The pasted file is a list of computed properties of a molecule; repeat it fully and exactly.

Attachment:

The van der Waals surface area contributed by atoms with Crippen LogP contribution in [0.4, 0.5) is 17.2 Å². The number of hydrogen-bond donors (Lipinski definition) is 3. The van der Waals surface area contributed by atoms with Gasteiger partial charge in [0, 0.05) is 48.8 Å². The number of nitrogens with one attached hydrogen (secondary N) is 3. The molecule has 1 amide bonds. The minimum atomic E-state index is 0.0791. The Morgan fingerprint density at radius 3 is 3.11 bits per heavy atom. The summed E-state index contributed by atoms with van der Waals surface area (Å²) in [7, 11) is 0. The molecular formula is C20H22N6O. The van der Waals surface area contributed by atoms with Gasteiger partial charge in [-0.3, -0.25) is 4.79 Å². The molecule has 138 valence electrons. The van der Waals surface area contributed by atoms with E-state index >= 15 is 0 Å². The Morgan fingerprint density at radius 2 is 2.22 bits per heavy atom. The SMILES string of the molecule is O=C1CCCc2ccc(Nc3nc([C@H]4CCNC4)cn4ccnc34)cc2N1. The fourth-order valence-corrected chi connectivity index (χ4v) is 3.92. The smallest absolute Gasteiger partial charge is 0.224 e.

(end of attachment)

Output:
The van der Waals surface area contributed by atoms with Crippen LogP contribution in [0.4, 0.5) is 17.2 Å². The number of hydrogen-bond donors (Lipinski definition) is 3. The van der Waals surface area contributed by atoms with Gasteiger partial charge in [0, 0.05) is 48.8 Å². The number of nitrogens with one attached hydrogen (secondary N) is 3. The molecule has 1 amide bonds. The minimum atomic E-state index is 0.0791. The Morgan fingerprint density at radius 3 is 3.11 bits per heavy atom. The summed E-state index contributed by atoms with van der Waals surface area (Å²) in [7, 11) is 0. The molecular formula is C20H22N6O. The van der Waals surface area contributed by atoms with Gasteiger partial charge in [-0.3, -0.25) is 4.79 Å². The molecule has 138 valence electrons. The van der Waals surface area contributed by atoms with E-state index >= 15 is 0 Å². The Morgan fingerprint density at radius 2 is 2.22 bits per heavy atom. The SMILES string of the molecule is O=C1CCCc2ccc(Nc3nc([C@H]4CCNC4)cn4ccnc34)cc2N1. The fourth-order valence-corrected chi connectivity index (χ4v) is 3.92. The smallest absolute Gasteiger partial charge is 0.224 e.